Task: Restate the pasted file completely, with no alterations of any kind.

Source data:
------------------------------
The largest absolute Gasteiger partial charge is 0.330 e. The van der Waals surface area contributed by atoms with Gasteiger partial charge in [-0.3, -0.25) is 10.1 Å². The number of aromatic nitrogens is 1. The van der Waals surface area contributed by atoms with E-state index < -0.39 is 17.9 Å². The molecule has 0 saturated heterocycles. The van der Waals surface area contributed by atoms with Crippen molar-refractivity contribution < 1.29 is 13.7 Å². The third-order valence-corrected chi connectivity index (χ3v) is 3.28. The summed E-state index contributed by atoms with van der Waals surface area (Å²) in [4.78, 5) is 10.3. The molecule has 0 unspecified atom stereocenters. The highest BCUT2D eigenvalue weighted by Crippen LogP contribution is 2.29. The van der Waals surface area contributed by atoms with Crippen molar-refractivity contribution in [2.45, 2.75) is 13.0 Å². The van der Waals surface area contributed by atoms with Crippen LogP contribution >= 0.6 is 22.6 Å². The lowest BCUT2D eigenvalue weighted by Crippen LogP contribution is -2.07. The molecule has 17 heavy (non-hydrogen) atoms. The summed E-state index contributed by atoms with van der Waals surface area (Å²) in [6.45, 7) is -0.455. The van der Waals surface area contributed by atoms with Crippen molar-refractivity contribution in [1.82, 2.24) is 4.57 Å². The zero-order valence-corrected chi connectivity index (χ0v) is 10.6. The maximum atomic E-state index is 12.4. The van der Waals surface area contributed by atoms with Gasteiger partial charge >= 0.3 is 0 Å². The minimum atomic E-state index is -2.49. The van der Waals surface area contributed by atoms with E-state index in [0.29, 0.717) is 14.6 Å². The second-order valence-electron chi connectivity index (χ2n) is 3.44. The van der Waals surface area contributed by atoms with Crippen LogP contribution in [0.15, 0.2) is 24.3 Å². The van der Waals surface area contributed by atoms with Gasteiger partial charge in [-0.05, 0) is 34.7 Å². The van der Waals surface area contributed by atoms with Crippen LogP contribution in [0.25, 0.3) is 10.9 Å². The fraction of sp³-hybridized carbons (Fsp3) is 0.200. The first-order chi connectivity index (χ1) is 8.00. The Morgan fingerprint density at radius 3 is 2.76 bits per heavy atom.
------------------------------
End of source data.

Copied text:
The largest absolute Gasteiger partial charge is 0.330 e. The van der Waals surface area contributed by atoms with Gasteiger partial charge in [-0.3, -0.25) is 10.1 Å². The number of aromatic nitrogens is 1. The van der Waals surface area contributed by atoms with E-state index < -0.39 is 17.9 Å². The molecule has 0 saturated heterocycles. The van der Waals surface area contributed by atoms with Crippen molar-refractivity contribution < 1.29 is 13.7 Å². The third-order valence-corrected chi connectivity index (χ3v) is 3.28. The summed E-state index contributed by atoms with van der Waals surface area (Å²) in [4.78, 5) is 10.3. The molecule has 0 unspecified atom stereocenters. The highest BCUT2D eigenvalue weighted by Crippen LogP contribution is 2.29. The van der Waals surface area contributed by atoms with Crippen molar-refractivity contribution in [2.45, 2.75) is 13.0 Å². The van der Waals surface area contributed by atoms with Crippen LogP contribution >= 0.6 is 22.6 Å². The lowest BCUT2D eigenvalue weighted by Crippen LogP contribution is -2.07. The molecule has 17 heavy (non-hydrogen) atoms. The summed E-state index contributed by atoms with van der Waals surface area (Å²) in [6.45, 7) is -0.455. The van der Waals surface area contributed by atoms with Crippen molar-refractivity contribution in [1.82, 2.24) is 4.57 Å². The zero-order valence-corrected chi connectivity index (χ0v) is 10.6. The maximum atomic E-state index is 12.4. The van der Waals surface area contributed by atoms with Gasteiger partial charge >= 0.3 is 0 Å². The minimum atomic E-state index is -2.49. The van der Waals surface area contributed by atoms with E-state index in [0.29, 0.717) is 14.6 Å². The second-order valence-electron chi connectivity index (χ2n) is 3.44. The van der Waals surface area contributed by atoms with Crippen LogP contribution in [0.15, 0.2) is 24.3 Å². The van der Waals surface area contributed by atoms with Gasteiger partial charge in [-0.05, 0) is 34.7 Å². The van der Waals surface area contributed by atoms with Crippen LogP contribution in [0.25, 0.3) is 10.9 Å². The fraction of sp³-hybridized carbons (Fsp3) is 0.200. The first-order chi connectivity index (χ1) is 8.00. The Morgan fingerprint density at radius 3 is 2.76 bits per heavy atom.